The king's friend said, "Idiot! You were supposed to say, 'Ask my father to take me back.' Then you would have had everything."
The prince and Charlie Brown, Bontshe and someone who lends money without witnesses, are the type of minor-league shmuck known in Yiddish by the name of shmendrik. In a language known for its versatility in insult, shmendrik is among the most versatile of insults. The shmendrik embodies the kind of metaphysical cluelessness about one's own nature and that of the surrounding world that leads the British to describe the same sort of person as "a tit in a trance." Yiddish rarely mentions the titmouse, which often hangs upside down in order to feed, but the idea of going about something in the completely wrong manner without any apparent consciousness of the fact that the rest of the world–those who succeed at whatever activity the shmendrik is failing at–does things differently, lends an aptness to the comparison.
A shmendrik is anybody from Bob Dylan's Mr. Jones in "Ballad of a Thin Man," who knows that something is happening here, but "don't know what it is," to Rupert Pupkin, the hapless asshole played by Robert De Niro in The King of Comedy. At the end of the movie, Pupkin, a thirty-one-year-old messenger and completely talentless aspiring comic who lives with his mother, explains why he has kidnapped talkshow host Jerry Langford and demanded a spot on Langford's show as ransom for Langford's safe return. In the movie's best-known line, Pupkin gives such perfect voice to the painful mixture of impotence and delusion that characterizes the shmendrik that you almost feel sorry for him: "Better to be king for a night," he says, "than shmuck for a lifetime." If only it were really possible.
The shmendrik has a bumbling quality, an incompetence that is almost endearing, as long as it isn' t directed at you. He or she differs from the nebbish, a seeming milquetoast of a person for whom you feel immediately sorry, not only in that being a nebbish is more a matter of appearance than actual attainment or ability (think of nebbish as the specifically Jewish forerunner of the more pluralistic nerd), but also, and more importantly, because the shmendrik, like the paranoiac, bases his or her life on a delusion, generally one of ability. Where the nebbish might do something very well, but wear a misbuttoned shirt while doing it, the shmendrik can be immaculately tailored, but never stops walking into walls. It is significant that shmendrik is also used by women to refer to a penis (I mean the real thing) for which they feel no warmth and by which they are not impressed. "A whole night of Viagra and he still couldn' t get the shmendrik to stand up long enough to do it," or, "Go ahead. If that's all you want, put the shmendrik in and get it over with."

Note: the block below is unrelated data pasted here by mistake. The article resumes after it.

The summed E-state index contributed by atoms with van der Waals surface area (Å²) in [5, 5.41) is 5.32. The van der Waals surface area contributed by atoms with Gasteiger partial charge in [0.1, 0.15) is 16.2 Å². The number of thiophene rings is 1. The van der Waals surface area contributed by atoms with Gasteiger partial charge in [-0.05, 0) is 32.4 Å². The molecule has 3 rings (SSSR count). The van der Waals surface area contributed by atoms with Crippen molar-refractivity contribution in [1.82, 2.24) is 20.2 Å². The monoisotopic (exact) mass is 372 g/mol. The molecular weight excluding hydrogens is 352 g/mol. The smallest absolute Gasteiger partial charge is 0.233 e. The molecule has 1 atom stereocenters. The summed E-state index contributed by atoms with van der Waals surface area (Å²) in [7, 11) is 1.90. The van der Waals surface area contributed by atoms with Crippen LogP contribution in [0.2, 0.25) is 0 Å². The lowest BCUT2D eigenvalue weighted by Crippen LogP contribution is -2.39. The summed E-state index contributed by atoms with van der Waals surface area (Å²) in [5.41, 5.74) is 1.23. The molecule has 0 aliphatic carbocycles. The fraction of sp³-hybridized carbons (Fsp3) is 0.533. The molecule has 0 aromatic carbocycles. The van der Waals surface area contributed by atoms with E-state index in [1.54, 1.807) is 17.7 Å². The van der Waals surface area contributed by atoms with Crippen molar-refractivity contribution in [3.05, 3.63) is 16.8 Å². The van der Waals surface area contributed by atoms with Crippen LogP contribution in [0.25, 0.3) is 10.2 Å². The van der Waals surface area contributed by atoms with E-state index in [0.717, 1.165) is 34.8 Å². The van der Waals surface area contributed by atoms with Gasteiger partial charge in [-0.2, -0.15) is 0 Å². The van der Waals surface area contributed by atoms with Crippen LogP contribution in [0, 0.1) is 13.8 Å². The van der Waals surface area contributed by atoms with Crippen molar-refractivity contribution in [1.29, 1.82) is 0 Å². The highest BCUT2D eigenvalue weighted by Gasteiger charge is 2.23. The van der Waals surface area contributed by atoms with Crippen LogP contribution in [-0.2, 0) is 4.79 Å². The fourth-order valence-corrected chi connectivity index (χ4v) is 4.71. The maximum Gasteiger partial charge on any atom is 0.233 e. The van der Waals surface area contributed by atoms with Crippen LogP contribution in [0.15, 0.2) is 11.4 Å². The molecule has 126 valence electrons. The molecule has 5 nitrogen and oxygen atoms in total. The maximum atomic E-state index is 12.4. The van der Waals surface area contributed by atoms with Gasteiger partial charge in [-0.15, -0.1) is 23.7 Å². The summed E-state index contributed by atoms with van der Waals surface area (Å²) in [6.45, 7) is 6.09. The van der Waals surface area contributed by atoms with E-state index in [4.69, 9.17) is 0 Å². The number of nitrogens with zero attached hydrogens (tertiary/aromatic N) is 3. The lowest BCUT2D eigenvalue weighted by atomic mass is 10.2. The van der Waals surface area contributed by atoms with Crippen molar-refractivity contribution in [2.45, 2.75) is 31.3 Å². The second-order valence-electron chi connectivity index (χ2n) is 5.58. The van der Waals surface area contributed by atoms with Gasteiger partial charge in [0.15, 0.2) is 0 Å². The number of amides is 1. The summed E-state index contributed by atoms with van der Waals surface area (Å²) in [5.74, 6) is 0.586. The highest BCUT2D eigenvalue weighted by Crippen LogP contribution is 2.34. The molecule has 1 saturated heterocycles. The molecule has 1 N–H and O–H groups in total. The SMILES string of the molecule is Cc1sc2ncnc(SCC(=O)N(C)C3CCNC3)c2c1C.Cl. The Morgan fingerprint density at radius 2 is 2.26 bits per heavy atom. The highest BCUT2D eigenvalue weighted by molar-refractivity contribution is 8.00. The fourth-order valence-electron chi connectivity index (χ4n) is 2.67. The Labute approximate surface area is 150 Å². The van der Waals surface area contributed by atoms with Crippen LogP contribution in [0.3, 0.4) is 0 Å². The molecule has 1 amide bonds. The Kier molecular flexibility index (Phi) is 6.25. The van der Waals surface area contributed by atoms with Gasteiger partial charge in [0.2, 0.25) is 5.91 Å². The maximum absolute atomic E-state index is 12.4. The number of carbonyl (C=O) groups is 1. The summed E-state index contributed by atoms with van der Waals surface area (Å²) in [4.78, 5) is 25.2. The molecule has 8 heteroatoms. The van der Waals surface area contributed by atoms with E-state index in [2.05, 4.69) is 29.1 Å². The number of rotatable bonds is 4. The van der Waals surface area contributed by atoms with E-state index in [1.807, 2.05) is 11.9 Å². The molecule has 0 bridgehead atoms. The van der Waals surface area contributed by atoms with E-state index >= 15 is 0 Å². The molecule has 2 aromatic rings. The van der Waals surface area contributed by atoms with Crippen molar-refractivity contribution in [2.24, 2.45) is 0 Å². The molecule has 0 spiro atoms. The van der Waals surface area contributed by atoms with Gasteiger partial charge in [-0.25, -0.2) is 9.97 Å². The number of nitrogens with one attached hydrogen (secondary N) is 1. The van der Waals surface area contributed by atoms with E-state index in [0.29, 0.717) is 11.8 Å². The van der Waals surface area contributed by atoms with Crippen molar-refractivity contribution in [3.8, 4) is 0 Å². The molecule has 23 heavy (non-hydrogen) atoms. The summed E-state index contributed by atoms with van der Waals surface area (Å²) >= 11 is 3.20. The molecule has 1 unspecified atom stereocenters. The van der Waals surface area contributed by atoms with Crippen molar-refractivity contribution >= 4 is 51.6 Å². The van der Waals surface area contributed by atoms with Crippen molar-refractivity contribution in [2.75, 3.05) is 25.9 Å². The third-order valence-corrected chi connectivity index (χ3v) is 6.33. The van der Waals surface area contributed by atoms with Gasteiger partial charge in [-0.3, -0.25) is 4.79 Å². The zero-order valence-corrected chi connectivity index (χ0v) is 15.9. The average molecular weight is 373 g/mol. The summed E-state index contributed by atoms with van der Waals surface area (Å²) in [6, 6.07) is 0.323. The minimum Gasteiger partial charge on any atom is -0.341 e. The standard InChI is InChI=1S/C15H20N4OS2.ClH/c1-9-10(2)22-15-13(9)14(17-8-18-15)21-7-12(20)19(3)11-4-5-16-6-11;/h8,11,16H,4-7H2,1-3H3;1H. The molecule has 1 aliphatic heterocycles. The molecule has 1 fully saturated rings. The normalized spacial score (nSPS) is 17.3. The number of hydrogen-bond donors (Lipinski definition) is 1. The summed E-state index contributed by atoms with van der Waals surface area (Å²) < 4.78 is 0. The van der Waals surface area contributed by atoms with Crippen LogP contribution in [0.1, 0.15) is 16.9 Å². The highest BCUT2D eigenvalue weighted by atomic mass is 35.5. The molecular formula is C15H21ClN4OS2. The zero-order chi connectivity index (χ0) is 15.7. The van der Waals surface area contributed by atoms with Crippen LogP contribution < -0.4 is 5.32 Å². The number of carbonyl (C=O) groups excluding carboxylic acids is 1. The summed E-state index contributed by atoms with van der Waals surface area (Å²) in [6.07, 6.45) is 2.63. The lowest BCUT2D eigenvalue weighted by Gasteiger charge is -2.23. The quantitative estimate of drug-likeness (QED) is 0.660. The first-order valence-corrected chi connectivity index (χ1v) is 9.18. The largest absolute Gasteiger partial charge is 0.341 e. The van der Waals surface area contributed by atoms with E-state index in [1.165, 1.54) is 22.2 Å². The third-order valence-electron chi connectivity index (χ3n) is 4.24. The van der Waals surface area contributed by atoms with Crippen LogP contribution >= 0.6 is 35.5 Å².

A shmendrik is a certain breed of shmuck, limply ineffectual and unconscious of this limitation. Like Charlie Brown, the shmendrik considers himself on top of things, and just knows that this time, things are going to be different. He suffers from delusions of understanding, illusions that things are now under control. The Federal Emergency Management Agency's response to Hurricane Katrina and the Buffalo snowstorm of 2006, along with its faked California press conference in 2007, are textbook examples of what it means to be a shmendrik.
The shmendrik is as harmless a shmuck as you're ever going to find, and we can class all sorts of day-to-day nudniks–tedious pests–under its rubric. If you're not dressed as a pirate or B-movie hooker right now, while reading this sentence; if you mention your tedious personal hobbyhorse–whether it's the Kennedy assassination, brewed condiments, or Engelbert Humperdinck's superiority to Tom Jones–only on your blog and not in live conversation; if you've refused to allow someone who has cheated you once an opportunity to do so again, then you probably aren't a shmendrik. Or not much of one, at least.
Before we go on to describe the more active kinds of shmuck, though, it is probably a good idea to take a more detailed look at what a shmuck is not.
From the Hardcover edition.
"An author of several books, including the New York Times bestseller Born to Kvetch, Mr. Wex has made a career out of his esoteric interest in the tonic intricacies and meanings of Yiddish."
— The Globe and Mail
"How to be a Mentsh (and Not a Shmuck) is a user-friendly guide to making yourself a better person."
— The Gazette
"A consistent pleasure: entertaining, educational and only minimally pedantic, with more than a few thought-provoking suggestions for achieving mentsh-hood (or at least avoiding shmuck-itude)."
— Publishers Weekly
"Heir to Lenny Bruce, Leo Rosten and your favourite Yiddish teacher, all rolled into one."
— Jewish Chronicle
From the Hardcover edition.